Notes: The 76ers head to Boston 2-8 over their last 10 road postseason games. ... The Sixers haven't won a playoff series when they trailed 2-1 since 2001. -- (AP)
Fran Dunphy, Temple’s head basketball coach, has been watching the Philadelphia 76ers-Chicago Bulls playoff series very closely. Dunphy has been watching one of his former players, Lavoy Allen, receive a great deal of playing time for the Sixers in the postseason.
Allen, former Temple standout, put on quite a show tallying 11 points and nine rebounds off the bench to help the Sixers defeat the Bulls, 109-92 on Tuesday, evening the playoff series at 1-1. The 6-foot-9 power forward is just a rookie, but played like a season veteran in the second game. Allen is preparing for Game 3 of the series, which will be played at Wells Fargo Center on Friday, May 4 at 8 p.m. Dunphy has been very pleased with Allen’s performance.
“We’re so happy for him,” Dunphy said. “We’re so proud of him. He has had a very good rookie year. I think everybody is really happy for he and his family. We’re lucky to have him be in this situation.”
Allen was the Sixers second round pick last year. He has averaged 4.1 points and 4.2 rebounds a game this season. He came to the Sixers with some great credentials. The ex-Pennsbury High star led the Owls to four NCAA tournament appearances. He was twice selected All-Atlantic 10 Conference first-team. He received all-conference honors for his defensive skills on three occasions. As a junior, he became the first Temple player to average a double-double since Ollie Johnson did it in 1970–71. He also eclipsed John Baum as Temple’s all-time leading rebounder. Dunphy knew Allen would be a good fit for the Sixers.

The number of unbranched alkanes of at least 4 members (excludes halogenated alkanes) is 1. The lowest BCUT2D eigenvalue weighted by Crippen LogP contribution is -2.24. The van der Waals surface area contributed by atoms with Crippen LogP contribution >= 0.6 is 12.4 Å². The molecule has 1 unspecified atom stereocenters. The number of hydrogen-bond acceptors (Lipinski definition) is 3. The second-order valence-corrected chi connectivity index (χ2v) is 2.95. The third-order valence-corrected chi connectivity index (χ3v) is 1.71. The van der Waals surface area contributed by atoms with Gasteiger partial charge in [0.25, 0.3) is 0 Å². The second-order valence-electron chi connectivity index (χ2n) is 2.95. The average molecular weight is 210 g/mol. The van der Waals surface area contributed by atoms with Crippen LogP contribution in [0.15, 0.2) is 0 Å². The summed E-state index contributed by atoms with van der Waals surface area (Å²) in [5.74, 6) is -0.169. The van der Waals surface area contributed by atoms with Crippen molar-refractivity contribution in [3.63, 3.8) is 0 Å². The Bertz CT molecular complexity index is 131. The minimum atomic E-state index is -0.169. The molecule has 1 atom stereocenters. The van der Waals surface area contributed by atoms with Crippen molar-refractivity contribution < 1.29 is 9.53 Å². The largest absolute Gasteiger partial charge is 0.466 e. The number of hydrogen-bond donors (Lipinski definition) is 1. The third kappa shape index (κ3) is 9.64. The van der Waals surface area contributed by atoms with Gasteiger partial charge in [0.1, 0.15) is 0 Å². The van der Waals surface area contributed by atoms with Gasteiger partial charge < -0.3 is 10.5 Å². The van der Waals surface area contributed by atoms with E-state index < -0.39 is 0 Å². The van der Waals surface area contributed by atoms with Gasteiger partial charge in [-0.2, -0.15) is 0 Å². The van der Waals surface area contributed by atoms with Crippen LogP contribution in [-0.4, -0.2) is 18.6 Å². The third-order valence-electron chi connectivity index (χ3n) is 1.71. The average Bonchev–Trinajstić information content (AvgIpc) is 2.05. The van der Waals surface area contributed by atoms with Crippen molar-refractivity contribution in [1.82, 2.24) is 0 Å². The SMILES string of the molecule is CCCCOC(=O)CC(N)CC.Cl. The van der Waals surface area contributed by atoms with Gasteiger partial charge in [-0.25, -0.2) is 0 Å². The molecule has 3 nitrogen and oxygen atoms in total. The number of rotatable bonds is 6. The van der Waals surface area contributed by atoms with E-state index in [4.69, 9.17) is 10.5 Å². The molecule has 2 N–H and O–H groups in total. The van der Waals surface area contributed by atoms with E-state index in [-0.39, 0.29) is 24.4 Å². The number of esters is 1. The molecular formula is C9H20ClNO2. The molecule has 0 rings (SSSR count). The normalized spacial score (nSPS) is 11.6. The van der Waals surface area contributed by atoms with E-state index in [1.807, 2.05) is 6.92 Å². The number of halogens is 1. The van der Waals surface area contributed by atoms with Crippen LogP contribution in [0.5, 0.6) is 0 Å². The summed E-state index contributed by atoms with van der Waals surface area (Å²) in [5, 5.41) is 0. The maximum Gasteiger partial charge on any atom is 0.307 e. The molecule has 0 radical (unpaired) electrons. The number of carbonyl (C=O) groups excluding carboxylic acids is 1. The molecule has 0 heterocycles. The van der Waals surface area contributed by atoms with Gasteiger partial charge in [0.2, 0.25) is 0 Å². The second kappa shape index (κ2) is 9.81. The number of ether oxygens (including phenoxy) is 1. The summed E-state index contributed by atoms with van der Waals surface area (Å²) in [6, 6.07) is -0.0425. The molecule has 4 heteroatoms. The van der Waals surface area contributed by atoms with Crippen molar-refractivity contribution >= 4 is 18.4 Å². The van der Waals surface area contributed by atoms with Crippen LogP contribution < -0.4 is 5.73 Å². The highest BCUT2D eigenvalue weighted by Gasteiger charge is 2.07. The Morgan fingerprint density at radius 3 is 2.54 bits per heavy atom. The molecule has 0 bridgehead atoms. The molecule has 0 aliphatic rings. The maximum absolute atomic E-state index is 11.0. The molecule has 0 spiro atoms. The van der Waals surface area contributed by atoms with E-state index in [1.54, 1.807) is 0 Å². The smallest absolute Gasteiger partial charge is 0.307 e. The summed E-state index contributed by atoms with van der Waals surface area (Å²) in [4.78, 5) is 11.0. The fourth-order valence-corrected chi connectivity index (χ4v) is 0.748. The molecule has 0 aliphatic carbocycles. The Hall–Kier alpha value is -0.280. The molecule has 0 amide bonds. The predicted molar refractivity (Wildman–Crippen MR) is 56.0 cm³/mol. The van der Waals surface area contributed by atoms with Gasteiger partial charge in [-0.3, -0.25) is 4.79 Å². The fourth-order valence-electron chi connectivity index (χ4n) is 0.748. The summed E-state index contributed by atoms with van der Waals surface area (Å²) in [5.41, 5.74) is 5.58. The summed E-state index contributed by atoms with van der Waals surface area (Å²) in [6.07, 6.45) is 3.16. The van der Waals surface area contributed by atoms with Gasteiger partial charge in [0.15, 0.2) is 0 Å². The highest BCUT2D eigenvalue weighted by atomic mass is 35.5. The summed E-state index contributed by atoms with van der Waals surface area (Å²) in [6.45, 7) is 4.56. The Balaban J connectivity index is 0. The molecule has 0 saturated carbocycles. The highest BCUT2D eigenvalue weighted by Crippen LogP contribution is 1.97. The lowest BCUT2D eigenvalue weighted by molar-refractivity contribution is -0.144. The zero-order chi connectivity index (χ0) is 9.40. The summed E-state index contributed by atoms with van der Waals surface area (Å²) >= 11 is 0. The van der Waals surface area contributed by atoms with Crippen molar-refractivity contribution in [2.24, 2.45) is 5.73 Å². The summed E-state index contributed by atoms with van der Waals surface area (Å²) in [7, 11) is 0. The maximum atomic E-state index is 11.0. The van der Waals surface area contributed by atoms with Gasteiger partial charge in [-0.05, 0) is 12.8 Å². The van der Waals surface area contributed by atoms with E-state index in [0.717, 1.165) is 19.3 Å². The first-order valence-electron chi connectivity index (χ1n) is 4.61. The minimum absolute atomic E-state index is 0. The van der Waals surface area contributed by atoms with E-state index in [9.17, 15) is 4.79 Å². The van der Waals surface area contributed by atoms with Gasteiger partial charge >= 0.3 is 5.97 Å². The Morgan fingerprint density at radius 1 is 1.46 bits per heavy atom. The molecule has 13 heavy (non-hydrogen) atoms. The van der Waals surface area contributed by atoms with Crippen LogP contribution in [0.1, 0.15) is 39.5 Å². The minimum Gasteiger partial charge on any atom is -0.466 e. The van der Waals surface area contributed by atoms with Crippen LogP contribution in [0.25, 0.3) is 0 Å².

“I had every confidence that he would continue to be a better basketball player each and every time he got a chance to be out there,” Dunphy said. “He’s a very intelligent basketball player and one who knows his role. I’ve seen him a couple times live and many, many times on TV and a number of times when Doug (Collins, Sixers head coach) has let me come to practice. I’ve seen him a lot. I think he’s making good progress.”
In this series, Allen has to battle some outstanding players up front such as 6-foot-9 Carlos Boozer, 6-foot-11 Joakim Noah and 6-foot-9 Taj Gibson from the Bulls. The Sixers need him for defense and rebounding, but also scoring.
“Rebounding and defense has always been consistent for him,” Dunphy said. “Now, he’s really coming into his own on how to get shots and making shots. How to get them is as important as making them. I think he gets himself in good position. He knows how to fade and get to a spot that’s open and his teammates are finding him. I think that’s a great tribute to Coach Collins and his staff.”
Dunphy will be in front of his television set for Game 3 to see Allen play in another big playoff game.
“I’ll be watching,” Dunphy said. “We’re actually in a charity event at the Palestra on Friday. It starts about 7:30 p.m., but after that is over I’m going to get the DVD out and watch him. It’s going to be great to see him.”
It’s been an active summer for the Philadelphia 76ers. There’s no question about that. Some people think the Sixers should have made a bigger splash in terms of free agency and trades.
Nevertheless, they didn’t sit tight and they did make some moves. The Sixers recently obtained forward Dorell Wright from the Golden State Warriors and center Darryl Watkins from the New Orleans Hornets. The Sixers sent the rights to Edin Bavcic to the Hornets who are also trading Jarrett Jack to the Warriors.
Wright, a 6-foot-9, 205-pounder, played his first six seasons with Miami, winning a championship with the Heat in 2006. After that, he signed as a free agent with Golden State in 2010. Over the last two years, he started 143 of a possible 148 games for the Warriors, tallying 13.8 points a game.